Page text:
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Bus and Motor Coach Library

You Don't Get a Second Chance to Make a Good First Impression

Author – Brian Niddery (2002)

It is one thing to attract a new customer, but it is quite another story to keep that new customer’s business. 

As the old expression says, you don't get a second chance to make a good first impression!  And what is the very first thing that a new customer or any customer will likely see of your company.  It is in fact your BUS!  The next thing this new customer sees as he or she steps aboard your bus is your DRIVER!  The essence of your company can be summed up in those two words - your BUS and your DRIVER!  That's where it's won or lost in the minds of your customers!

If your bus is clean and smart-looking and carries attractive exterior graphics; and if this new customer boards this attractive bus, and he or she ascends clean steps and walks down a clean aisle to a clean seat, and if this new customer is met with the smiling welcome of a driver who is friendly, courteous, and nicely dressed - do you know that a million-dollar ad campaign cannot buy you this same kind of image! And when this customer mentions your company to friends and acquaintances over and over again about how nice your drivers and buses are, that this word-of-mouth advertising cannot be bought for any price!

On the other hand if the exterior is grimy, poorly maintained, or if the driver has somewhat of a scruffy appearance, maybe an open-neck shirt, a not particularly warm or inviting welcome, and this customer then might have to search out a seat without an empty cup scrunched into the side panel, or tries to avoid having to walk on a sticky floor - this does not make for a good first impression!

Some companies spend a great deal of money on advertising, and in promoting their services.  However, the very best kind of advertising is the "word-of-mouth" kind.  Repeat and referred customers ensure continued and long-term business.  And this kind of advertising costs very little money - by just implementing procedures that ensure that your vehicles are spotlessly clean, both interior and exterior.  Spend a little extra on the interior, including keeping those seats in perfect order, (if they are stained or torn have them repaired immediately) and your interior windows clean (including the perimeter seals and frames).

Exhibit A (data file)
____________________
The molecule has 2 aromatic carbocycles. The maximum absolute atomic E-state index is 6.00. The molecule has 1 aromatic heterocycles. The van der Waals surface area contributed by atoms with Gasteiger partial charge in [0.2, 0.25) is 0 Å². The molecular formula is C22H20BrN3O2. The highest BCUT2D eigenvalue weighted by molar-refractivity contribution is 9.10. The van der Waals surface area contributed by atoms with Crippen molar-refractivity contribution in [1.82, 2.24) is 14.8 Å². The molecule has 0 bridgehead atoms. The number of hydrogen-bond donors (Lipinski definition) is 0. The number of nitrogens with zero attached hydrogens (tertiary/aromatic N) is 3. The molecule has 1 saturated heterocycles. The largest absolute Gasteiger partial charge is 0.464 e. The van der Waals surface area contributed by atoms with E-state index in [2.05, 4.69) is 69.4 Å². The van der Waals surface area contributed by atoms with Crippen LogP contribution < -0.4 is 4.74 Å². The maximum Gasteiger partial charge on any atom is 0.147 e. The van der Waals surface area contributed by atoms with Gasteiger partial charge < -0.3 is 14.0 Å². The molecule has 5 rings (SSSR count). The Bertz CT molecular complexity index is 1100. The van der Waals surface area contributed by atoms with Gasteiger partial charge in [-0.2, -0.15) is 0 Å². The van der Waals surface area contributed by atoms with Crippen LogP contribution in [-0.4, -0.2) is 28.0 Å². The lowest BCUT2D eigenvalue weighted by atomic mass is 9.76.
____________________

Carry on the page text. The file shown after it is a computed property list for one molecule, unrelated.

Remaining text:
And of course the most important thing of all - a professional driver.  Your entire company image rests on the shoulders of your driver.  He is your very best sales representative, your ambassador-at-large, and your image-maker. 

If your driver warmly welcomes every customer with a smile, is in proper uniform - clean and pressed shirt, tie for the guys, pressed trousers, clean shiny shoes, properly attired in a vest or coat, hair neatly brushed, you already have made the right impression.

It is an extremely worthwhile exercise to work with your drivers to develop a certain camaraderie - an "esprit de corps" attitude.  It will give them more confidence and esteem value, and result in less driver turnover.  Employees want to be valued and they like to be acknowledged for their good work.  By investing more time in your drivers the company is cultivating a better and longer lasting relationship with them, and they in turn will cultivate better and more long-lasting relationships with your customers.

And of course, another important piece of "customer relations" is the ability to ensure "on-time, every time" performance -This function involves your dispatch and scheduling staff, and their relationship with your drivers, and it concerns your mechanics and technicians - in their ability to maintain reliable equipment for your drivers.

Now maybe you are saying to yourself that this is all a "non-issue", that "everybody knows that"! Perhaps it is true that everybody already knows this stuff, but how many companies legitimately practice these things - by taking to heart by making it the very essence and meaning of their bus company?